Internet Outlook with Richard Wiggins
|Vol. 1 No. 1||June 23, 1997|
Personalization, "Push," and the Parable of the Late Frost
By Richard Wiggins
Later that afternoon the weather was sunny and it seemed warm, so I decided to double check the weather forecast online to make sure we really faced a freeze. So I pulled up the Weather Channel site (www.weather.com) and keyed in "Lansing." To my surprise, not only did the page not say anything about a frost warning, it didn't even forecast a low temperature for that evening!
I was astonished. Here was that trusted weather information source we all watch on cable TV -- the one that warns us about everything from tornadoes to a high mold spore index -- with no information about the impending frost! So I decided to check another highly-promoted online weather source, the weather pages at www.cnn.com.
After dealing with a particularly poor application of a pick list to find my city, I still was astonished to see nothing about frost. Gee, can't gardeners and farmers rely on CNN's much-touted weather page either?
So, I tried yet another weather source: the Weather Underground. Founded at the University of Michigan under a Federal grant to provide weather information to K-12 schools, the Weather Underground is now a commercial entity, and a popular source. So I went to www.wunderground.com. Their first "forecast" screen didn't alert me to the frost, either, but rather concentrated on current conditions.
Hmm. I scrolled on down the page, and finally I saw a notice that frost was on the way. Finally, one of the major weather sites on the Web had come through, and had confirmed what I'd heard on the radio that noon!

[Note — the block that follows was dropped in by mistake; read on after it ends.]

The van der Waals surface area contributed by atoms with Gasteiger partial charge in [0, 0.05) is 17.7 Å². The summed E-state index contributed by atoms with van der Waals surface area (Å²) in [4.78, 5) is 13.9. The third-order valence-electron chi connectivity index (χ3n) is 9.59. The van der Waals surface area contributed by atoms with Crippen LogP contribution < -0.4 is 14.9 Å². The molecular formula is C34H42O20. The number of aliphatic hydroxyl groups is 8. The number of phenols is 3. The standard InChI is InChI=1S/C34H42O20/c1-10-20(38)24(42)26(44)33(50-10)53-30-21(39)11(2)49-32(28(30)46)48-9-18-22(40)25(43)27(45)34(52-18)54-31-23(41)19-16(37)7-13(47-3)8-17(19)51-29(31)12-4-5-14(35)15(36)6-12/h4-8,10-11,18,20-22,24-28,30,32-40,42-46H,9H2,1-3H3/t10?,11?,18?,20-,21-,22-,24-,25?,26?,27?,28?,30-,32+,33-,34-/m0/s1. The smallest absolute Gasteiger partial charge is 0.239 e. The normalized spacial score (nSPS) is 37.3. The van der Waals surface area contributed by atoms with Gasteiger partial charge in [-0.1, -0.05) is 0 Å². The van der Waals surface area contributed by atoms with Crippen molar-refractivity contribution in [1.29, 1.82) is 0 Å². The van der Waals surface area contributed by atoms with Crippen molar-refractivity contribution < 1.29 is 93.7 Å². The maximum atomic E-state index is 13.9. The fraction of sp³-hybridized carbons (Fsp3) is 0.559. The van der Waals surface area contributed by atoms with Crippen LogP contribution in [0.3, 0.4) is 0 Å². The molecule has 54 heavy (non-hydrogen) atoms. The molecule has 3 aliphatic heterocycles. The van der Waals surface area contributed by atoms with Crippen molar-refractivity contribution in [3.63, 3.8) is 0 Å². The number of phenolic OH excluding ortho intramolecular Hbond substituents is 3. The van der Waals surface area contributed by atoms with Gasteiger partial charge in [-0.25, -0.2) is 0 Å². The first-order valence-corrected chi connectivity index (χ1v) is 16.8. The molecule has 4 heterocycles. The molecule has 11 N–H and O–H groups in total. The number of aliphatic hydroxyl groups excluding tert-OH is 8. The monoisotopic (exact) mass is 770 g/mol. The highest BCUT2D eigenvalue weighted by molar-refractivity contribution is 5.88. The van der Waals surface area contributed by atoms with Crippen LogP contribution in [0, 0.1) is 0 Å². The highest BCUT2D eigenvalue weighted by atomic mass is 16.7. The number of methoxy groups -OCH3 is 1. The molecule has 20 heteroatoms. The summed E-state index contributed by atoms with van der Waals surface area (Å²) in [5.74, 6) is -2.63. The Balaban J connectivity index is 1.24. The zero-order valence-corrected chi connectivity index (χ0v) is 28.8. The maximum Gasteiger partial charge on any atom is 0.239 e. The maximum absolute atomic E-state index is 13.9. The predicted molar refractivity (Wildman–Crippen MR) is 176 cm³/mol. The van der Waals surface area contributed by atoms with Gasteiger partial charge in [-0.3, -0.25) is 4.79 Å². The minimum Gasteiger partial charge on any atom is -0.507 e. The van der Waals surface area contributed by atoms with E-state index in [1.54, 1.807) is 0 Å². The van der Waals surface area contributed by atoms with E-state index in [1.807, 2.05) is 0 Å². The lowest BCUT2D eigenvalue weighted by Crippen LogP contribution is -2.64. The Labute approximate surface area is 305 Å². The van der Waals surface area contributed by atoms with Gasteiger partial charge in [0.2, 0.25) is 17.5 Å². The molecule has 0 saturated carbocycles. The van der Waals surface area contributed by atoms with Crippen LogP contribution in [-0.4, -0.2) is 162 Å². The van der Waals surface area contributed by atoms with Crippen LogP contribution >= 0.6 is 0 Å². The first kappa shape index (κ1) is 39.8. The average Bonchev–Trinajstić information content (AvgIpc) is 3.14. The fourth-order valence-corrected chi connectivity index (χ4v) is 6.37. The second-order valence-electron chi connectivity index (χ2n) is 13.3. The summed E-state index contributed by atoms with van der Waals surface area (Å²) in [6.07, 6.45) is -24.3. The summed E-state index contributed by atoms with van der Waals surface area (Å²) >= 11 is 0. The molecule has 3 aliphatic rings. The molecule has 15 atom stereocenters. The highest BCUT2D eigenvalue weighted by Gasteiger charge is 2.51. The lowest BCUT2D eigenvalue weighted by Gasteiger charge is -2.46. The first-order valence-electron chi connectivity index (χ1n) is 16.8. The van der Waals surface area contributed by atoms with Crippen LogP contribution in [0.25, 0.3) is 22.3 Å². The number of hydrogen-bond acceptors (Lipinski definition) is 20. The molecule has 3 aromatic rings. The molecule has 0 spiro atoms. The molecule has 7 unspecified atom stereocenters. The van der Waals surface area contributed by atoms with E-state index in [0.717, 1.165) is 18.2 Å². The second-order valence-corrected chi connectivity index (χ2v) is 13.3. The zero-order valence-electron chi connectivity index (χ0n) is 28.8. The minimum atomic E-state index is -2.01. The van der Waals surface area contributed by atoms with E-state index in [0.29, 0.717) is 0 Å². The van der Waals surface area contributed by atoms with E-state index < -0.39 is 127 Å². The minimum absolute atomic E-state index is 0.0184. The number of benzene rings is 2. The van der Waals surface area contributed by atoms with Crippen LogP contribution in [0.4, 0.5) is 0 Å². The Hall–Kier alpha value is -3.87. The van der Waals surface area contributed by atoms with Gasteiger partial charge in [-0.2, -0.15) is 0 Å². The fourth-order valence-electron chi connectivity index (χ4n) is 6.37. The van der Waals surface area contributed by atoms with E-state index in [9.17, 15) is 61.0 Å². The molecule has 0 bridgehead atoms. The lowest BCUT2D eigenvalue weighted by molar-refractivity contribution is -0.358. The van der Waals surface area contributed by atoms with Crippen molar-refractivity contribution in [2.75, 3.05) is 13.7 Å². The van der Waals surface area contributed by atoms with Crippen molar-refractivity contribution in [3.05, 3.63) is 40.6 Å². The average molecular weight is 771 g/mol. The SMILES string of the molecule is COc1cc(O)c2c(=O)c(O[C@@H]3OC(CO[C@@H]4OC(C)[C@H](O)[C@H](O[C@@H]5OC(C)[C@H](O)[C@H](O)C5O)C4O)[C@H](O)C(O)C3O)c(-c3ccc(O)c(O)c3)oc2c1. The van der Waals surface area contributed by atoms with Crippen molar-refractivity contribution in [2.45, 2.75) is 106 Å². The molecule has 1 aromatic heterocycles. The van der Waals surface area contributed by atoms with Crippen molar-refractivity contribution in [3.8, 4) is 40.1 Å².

I also checked out an ancient weather source that relies on the same National Weather Service feed -- a Gopher-based, text-only service that we set up at my Day Job at Michigan State way back in 1992. It included the frost warning as expected. It was text-only, it wasn't flashy, and it was -- horrors! -- delivered via outmoded technology. But it told me the relevant news up front.
This got me to thinking about the state of the Internet. For so many years we've been hearing about ways in which the Net will learn about us and our individual needs, and will respond to us with the information that's important when we need it. The Net will deliver "hyperlocal" content on a personalized basis. Where's my hyperlocal weather report?
We first heard this promise under the rubric of "intelligent agents." You'd interact with your agent, which would probably be a piece of software installed on your PC, and tell it the kinds of information you're interested in. It'd periodically poll pertinent information sources on the Net, and alert you to new information of interest -- a dramatic change in a stock price, news about a company you are interested in, the announcement of the Pentium II chip -- or an impending frost in your area.